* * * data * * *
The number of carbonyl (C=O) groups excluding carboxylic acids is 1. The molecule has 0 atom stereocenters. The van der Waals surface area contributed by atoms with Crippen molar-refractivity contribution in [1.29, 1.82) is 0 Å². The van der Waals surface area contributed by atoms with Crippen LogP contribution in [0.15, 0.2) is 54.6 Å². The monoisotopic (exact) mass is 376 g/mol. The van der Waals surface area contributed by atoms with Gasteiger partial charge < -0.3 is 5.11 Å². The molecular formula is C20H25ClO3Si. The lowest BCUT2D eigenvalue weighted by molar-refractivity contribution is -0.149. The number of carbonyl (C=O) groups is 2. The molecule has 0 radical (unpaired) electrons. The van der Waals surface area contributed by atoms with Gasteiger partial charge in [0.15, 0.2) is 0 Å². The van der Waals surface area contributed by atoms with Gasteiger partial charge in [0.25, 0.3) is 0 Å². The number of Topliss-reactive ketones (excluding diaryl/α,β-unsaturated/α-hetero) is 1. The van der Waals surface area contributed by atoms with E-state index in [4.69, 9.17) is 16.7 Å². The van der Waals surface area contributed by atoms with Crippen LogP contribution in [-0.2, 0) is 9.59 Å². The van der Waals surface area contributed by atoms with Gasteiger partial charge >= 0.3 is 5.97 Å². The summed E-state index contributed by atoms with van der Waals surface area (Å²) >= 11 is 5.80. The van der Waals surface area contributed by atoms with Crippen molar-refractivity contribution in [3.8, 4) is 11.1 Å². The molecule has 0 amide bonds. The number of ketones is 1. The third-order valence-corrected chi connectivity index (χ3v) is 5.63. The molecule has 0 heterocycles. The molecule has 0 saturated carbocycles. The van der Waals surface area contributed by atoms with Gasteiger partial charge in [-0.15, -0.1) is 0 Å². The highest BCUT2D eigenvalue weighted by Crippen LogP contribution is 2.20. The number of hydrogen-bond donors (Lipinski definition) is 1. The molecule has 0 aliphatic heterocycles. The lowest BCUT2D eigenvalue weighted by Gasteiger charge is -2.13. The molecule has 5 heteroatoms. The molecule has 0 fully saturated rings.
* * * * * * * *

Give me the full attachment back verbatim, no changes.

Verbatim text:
The number of carbonyl (C=O) groups excluding carboxylic acids is 1. The molecule has 0 atom stereocenters. The van der Waals surface area contributed by atoms with Crippen molar-refractivity contribution in [1.29, 1.82) is 0 Å². The van der Waals surface area contributed by atoms with Crippen LogP contribution in [0.15, 0.2) is 54.6 Å². The monoisotopic (exact) mass is 376 g/mol. The van der Waals surface area contributed by atoms with Gasteiger partial charge < -0.3 is 5.11 Å². The molecular formula is C20H25ClO3Si. The lowest BCUT2D eigenvalue weighted by molar-refractivity contribution is -0.149. The number of carbonyl (C=O) groups is 2. The molecule has 0 radical (unpaired) electrons. The van der Waals surface area contributed by atoms with Gasteiger partial charge in [0.15, 0.2) is 0 Å². The van der Waals surface area contributed by atoms with Gasteiger partial charge in [0.25, 0.3) is 0 Å². The number of Topliss-reactive ketones (excluding diaryl/α,β-unsaturated/α-hetero) is 1. The van der Waals surface area contributed by atoms with E-state index in [4.69, 9.17) is 16.7 Å². The van der Waals surface area contributed by atoms with Crippen LogP contribution in [-0.2, 0) is 9.59 Å². The van der Waals surface area contributed by atoms with Gasteiger partial charge >= 0.3 is 5.97 Å². The summed E-state index contributed by atoms with van der Waals surface area (Å²) >= 11 is 5.80. The van der Waals surface area contributed by atoms with Crippen molar-refractivity contribution in [3.8, 4) is 11.1 Å². The molecule has 0 amide bonds. The number of ketones is 1. The third-order valence-corrected chi connectivity index (χ3v) is 5.63. The molecule has 0 heterocycles. The molecule has 0 saturated carbocycles. The van der Waals surface area contributed by atoms with Gasteiger partial charge in [-0.15, -0.1) is 0 Å². The highest BCUT2D eigenvalue weighted by Crippen LogP contribution is 2.20. The number of hydrogen-bond donors (Lipinski definition) is 1. The molecule has 0 aliphatic heterocycles. The lowest BCUT2D eigenvalue weighted by Gasteiger charge is -2.13. The molecule has 5 heteroatoms. The molecule has 0 fully saturated rings.